Q: It’s interesting that Mahuta was one of the few Labour MPs to express misgivings about the invasion of Afghanistan. Of course, as you know, there’s a long history of opposition to unjust wars amongst Tainui – Princess Te Puea led Tainui opposition to the First Imperialist World War, and a lot of young Tainui men were locked up for refusing to fight...
Justin: Nanaia Mahuta as an individual can’t carry this thing. She’s had a reputation as being a very quiet MP – it’s only this issue which seems to have sparked her up. Perhaps Tariana Turia is having an influence.
But I think the big challenge for Mahuta’s supporters is to develop their own politics and break from Labour. It’s good that Labour has been put into power and exposed, because a lot of Maori workers had expectations in Labour, where they had none in National. But now that they’ve learned what Labour’s like, rank and file Maori members have to leave.
Q: Justin, in recent years you’ve been pretty critical of the political intrigue within Tainui – the proposed prison near Te Kauwhata and the army recruitment drives which are aimed at Tainui youth and held on local marae. What’s the news on these fronts? Is the seabed and foreshore movement having a flow-on effect?
Justin: My marae was the first one used by the army to promote its ‘lets mop up the unemployed among Maori youth’ programme. ‘A bloody insult’ considering the timing in relation to the US led imperialist attack on Afghanistan. The day of that first meeting, was the day the US Congress passed the USA Patriot Act which is what our own so-called Anti Terrorism Act is modelled on.
Our line in the Communist Workers Group and Anti Imperialist Coalition at the time was that the prison and the War on Terror were linked – that the government was aware it might need to lock up a lot of ‘terrorists’ in the future.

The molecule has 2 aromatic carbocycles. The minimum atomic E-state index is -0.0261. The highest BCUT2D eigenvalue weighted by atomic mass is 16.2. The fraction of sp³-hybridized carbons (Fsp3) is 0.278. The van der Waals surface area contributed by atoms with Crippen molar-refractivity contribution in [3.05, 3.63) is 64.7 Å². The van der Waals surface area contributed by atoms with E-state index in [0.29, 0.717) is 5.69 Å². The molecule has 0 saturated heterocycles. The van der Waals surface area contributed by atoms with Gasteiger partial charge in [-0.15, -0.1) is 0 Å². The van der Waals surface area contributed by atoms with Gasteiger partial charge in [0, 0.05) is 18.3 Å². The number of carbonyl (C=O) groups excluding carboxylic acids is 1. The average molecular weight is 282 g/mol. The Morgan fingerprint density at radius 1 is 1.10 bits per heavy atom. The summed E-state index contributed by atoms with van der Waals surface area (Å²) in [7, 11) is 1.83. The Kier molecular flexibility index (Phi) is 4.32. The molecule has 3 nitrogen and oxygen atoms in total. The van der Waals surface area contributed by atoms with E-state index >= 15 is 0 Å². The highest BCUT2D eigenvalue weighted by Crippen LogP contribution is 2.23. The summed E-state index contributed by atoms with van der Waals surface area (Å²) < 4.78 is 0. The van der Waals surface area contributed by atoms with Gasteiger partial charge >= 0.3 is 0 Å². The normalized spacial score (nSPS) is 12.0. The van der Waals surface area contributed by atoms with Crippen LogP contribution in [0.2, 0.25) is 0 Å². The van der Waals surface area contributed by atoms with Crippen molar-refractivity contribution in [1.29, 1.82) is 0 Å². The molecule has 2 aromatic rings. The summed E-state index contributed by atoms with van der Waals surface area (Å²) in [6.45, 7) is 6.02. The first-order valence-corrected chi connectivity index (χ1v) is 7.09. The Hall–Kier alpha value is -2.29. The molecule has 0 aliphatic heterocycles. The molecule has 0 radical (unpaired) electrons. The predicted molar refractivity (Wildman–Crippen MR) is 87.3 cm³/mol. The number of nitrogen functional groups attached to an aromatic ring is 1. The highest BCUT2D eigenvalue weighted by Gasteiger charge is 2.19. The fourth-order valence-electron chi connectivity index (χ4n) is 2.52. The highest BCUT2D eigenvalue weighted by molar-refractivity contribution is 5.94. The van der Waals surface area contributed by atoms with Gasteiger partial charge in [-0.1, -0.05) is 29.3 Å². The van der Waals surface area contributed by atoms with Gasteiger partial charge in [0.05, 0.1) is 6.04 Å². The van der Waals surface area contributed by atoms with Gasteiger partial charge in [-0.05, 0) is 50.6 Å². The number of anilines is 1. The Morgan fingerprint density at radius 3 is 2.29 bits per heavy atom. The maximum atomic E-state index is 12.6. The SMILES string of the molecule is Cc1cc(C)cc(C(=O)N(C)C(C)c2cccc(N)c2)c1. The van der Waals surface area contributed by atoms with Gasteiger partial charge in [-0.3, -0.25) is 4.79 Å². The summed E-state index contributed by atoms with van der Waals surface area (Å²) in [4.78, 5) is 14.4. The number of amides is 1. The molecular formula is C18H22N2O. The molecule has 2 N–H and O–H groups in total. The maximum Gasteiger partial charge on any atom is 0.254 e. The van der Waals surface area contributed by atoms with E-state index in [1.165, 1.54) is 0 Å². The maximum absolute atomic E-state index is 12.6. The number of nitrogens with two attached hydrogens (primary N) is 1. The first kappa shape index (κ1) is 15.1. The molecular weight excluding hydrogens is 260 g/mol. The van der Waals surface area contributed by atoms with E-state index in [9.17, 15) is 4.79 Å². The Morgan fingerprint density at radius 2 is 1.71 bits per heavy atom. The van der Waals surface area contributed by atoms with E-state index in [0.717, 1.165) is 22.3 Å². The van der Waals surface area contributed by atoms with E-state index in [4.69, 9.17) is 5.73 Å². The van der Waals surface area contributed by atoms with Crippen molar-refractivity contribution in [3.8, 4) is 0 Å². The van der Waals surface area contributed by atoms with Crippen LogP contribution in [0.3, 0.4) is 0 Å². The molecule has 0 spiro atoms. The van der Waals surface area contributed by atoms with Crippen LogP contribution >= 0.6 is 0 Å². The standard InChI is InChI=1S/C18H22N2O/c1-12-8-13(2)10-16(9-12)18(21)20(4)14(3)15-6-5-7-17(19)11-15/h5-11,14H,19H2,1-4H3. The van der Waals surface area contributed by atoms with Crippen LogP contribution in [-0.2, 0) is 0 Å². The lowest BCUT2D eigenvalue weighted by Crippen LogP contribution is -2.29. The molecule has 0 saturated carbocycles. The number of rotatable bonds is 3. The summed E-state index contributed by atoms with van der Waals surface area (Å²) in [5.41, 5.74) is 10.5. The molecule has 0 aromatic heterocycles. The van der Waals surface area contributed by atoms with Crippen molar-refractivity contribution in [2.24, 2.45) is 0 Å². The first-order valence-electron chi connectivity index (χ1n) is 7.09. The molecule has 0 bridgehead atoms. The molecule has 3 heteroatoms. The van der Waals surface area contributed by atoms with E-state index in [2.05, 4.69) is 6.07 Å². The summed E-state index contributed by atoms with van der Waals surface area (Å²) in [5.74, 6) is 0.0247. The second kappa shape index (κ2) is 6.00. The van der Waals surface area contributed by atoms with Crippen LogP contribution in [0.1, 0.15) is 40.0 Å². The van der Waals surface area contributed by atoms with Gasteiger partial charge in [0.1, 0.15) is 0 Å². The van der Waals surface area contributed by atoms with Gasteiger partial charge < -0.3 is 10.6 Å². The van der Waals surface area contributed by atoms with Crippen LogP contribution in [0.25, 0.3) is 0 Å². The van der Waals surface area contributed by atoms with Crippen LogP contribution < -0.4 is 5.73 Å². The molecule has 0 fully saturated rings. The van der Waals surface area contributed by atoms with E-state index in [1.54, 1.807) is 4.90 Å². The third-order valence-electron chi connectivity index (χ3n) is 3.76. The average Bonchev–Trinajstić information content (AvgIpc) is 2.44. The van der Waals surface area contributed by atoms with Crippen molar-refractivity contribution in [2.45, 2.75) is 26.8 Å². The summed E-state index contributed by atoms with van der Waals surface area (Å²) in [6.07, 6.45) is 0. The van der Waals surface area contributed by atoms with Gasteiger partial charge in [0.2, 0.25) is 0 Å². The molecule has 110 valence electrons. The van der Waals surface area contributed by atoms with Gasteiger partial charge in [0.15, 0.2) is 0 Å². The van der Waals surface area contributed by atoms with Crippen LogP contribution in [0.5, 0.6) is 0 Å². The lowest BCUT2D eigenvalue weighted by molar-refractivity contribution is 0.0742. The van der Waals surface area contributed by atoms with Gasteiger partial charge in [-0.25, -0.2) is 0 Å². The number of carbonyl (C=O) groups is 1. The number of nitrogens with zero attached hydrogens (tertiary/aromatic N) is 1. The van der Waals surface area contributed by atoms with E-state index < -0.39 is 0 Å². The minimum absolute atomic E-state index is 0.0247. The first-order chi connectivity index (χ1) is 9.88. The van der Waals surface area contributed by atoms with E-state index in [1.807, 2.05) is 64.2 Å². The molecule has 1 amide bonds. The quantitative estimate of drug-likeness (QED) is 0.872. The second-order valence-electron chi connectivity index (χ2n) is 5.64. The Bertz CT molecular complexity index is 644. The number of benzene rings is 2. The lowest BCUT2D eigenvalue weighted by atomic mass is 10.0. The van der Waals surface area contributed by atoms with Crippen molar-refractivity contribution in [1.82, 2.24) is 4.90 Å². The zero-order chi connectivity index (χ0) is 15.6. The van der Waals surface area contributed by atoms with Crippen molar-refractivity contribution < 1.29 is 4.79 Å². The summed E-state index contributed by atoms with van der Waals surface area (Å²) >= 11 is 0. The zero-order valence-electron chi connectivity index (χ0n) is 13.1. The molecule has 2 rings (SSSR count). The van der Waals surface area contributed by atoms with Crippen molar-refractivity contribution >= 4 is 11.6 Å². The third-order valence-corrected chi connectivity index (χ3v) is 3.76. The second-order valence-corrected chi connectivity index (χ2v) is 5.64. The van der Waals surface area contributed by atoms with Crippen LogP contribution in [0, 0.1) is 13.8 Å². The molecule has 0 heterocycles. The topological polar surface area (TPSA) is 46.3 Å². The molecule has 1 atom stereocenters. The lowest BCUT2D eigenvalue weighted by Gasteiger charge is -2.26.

Just look at the present situation with regards to the F&S. If things get out of hand for the government in terms of dealing with militant protests and an escalation in direct actions then the likelihood of imprisonment for those concerned will be the outcome. As a communist and trade union activist, this is of particular concern. History records that it was that layer who were the first to be dealt with by the state in the event of struggle.
So there’s a link between the prisons and the ‘anti-terror’ legislation and the seabed and foreshore struggle. If this movement gets really big and radical the government might well want to brand us as ‘terrorists’. And now we have outfits like the Maori Revolutionary Army talking about armed struggle.
Q: Is there a feeling within parts of Maoridom that if the seabed and foreshore legislation goes through, and if Brash comes in and really guts basic democratic rights – the Maori seats, for instance – an armed struggle could begin?
Justin: Yeah, there’s a chance of that. But it’ll only happen if we as unionists, as socialists don’t do our job – if we lose the arguments with radicalised Maori. We have to get in there and say that being a REAL revolutionary means getting the support of the working class, Pakeha as well as Maori, and acting on a mass scale. Workers only have to fold their arms and they can bring the economy to a standstill. The support of unionists was crucial to the victory at Bastion Pt, and to the success of the Great Land March.
Don’t get me wrong – I support and the CWG supports armed struggles. I support the struggles in Iraq and Palestine. But workers have to be in charge. Look at South America – in Argentina and Venezuela workers faced with economic crisis and job losses have taken over hundreds of factories and are running them themselves, and they’re defending themselves with their own militia. That’s the way to go.